Last summer, 48-week data won FDA approval for Complera (see the November/December 2011 "Briefly" for the complicated details). At IDSA, 96-week data were presented from the ECHO and THRIVE studies that pitted the new Complera against Atripla. Complera continued to be non-inferior to Atripla, but also continued to have more virologic failure in people who started therapy at viral loads greater than 500,000.
There was bad news for people who began Complera with a viral load of greater than 100,000, as well. The researchers conducted a so-called "snapshot" analysis, looking at viral load measurements made between 96 and 103 weeks. Here, the virologic failure was almost twice as high for Complera: 22% vs. 12% for Atripla. Moreover, virologic failures leading to treatment discontinuation were also higher with Complera: 12% vs. 4% for Atripla.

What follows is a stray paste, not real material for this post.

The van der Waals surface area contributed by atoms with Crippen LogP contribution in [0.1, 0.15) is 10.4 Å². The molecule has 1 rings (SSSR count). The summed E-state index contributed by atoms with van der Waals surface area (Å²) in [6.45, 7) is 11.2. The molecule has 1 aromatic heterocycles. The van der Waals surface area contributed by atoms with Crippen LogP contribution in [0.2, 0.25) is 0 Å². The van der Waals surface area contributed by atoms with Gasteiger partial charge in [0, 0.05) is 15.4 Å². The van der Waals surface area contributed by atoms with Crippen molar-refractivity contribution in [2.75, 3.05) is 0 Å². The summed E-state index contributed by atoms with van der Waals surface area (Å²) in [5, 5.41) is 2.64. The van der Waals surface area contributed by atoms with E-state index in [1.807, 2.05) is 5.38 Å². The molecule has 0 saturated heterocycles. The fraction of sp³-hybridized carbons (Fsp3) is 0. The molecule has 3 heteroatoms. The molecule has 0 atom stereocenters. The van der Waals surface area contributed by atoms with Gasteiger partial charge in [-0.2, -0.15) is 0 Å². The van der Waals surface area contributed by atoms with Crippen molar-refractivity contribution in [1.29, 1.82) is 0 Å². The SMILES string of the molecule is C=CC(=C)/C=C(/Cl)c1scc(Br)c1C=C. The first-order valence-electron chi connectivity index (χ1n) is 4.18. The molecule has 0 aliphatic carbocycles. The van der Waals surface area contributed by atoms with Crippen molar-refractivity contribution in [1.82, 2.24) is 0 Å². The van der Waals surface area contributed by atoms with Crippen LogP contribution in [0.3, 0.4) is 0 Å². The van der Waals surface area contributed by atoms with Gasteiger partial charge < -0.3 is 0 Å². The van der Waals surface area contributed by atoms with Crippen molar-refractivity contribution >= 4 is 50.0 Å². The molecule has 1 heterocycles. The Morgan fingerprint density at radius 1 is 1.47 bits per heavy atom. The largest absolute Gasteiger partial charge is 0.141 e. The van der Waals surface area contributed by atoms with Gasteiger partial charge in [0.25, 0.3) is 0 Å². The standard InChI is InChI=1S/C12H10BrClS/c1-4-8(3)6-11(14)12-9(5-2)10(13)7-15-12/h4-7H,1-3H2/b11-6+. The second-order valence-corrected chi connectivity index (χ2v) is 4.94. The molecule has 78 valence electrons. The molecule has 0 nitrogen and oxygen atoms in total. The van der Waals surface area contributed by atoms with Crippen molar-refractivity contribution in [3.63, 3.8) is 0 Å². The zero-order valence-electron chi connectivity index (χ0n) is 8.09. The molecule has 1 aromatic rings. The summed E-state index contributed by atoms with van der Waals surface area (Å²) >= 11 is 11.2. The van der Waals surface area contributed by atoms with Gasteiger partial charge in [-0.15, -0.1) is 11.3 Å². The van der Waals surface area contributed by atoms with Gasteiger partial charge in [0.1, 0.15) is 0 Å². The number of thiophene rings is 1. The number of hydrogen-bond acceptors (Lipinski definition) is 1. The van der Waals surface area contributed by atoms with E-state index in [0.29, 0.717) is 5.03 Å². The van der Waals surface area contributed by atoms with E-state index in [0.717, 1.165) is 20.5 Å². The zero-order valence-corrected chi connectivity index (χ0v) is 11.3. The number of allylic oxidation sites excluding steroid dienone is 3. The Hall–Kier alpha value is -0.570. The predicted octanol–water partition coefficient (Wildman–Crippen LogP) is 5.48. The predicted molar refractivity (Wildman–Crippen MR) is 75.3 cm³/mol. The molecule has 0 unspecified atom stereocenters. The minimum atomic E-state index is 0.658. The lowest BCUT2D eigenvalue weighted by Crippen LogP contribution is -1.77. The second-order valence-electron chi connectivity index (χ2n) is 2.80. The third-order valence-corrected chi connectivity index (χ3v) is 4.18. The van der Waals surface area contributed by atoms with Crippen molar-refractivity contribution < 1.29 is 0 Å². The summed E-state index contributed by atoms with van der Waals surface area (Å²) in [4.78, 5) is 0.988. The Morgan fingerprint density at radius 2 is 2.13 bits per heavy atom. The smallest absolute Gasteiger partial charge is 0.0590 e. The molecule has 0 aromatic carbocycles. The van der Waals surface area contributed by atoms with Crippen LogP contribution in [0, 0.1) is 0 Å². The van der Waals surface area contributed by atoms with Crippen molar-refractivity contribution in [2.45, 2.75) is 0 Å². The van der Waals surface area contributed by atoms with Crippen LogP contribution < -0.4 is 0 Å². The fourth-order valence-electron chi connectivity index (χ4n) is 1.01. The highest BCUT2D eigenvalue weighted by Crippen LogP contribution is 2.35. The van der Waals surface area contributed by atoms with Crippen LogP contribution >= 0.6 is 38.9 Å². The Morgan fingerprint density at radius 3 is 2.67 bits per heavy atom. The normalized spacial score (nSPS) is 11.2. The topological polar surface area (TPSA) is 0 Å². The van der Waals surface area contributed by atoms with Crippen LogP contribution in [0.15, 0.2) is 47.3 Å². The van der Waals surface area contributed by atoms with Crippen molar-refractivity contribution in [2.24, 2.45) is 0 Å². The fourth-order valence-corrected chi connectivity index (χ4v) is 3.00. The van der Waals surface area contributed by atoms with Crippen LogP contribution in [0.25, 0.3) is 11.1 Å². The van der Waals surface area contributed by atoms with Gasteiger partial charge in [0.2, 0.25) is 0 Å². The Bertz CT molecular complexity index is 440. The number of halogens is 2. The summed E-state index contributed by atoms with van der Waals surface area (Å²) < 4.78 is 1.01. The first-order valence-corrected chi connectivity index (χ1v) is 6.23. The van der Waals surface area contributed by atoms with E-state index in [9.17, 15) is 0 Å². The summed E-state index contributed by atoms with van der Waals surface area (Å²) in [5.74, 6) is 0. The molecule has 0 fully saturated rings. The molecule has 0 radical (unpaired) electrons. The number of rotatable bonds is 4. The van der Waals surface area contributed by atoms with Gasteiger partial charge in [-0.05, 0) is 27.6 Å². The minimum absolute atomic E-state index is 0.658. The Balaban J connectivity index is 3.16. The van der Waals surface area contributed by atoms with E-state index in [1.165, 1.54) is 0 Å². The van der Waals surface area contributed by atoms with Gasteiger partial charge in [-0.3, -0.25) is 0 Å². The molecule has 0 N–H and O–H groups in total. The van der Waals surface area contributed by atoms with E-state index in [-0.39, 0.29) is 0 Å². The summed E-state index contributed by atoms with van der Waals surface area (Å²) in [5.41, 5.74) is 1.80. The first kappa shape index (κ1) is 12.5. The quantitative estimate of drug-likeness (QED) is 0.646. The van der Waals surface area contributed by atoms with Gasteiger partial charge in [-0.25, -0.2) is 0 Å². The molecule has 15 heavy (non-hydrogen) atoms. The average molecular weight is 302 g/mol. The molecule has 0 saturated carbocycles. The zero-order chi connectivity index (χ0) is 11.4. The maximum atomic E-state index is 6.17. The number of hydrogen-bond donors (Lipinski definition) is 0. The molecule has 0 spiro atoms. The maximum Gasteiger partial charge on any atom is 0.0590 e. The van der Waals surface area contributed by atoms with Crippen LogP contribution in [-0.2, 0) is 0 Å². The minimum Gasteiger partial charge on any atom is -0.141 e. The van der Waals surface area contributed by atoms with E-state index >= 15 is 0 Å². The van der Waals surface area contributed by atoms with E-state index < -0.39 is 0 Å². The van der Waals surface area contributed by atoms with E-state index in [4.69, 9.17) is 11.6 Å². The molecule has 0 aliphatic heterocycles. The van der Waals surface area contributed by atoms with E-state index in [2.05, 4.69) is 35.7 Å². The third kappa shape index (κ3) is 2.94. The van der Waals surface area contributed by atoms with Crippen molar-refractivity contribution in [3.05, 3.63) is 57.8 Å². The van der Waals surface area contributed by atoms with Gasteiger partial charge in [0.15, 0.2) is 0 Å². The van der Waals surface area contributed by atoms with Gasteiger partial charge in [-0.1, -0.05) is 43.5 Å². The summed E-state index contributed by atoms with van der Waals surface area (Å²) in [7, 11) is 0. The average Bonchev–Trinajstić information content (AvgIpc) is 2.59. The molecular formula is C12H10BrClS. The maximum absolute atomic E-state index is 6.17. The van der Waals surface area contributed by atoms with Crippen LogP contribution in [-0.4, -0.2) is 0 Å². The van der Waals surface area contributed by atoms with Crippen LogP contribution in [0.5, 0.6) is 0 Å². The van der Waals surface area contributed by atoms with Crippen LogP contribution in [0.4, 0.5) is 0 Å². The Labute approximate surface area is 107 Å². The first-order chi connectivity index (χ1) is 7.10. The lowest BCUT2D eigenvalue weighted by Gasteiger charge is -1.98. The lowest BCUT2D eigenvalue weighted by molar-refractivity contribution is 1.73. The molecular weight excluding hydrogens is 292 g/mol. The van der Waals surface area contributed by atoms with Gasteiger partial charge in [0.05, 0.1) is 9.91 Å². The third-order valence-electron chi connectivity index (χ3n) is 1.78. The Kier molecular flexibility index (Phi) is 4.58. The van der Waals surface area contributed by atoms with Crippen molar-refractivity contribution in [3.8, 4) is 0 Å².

On the plus side, Complera also continued to be more tolerable. The treatment discontinuation rate for adverse events was 4% for Complera compared to 9% for Atripla, a statistically significant difference. These figures were about double those of week 48 (2% vs. 5% respectively).
As leading HIV specialist and researcher Cal Cohen of the Community Research Initiative of New England said, "For the right person, Complera is a good drug. and it's important to consider for those who want the benefit of taking a single tablet once daily, and for whom Atripla isn't the right choice."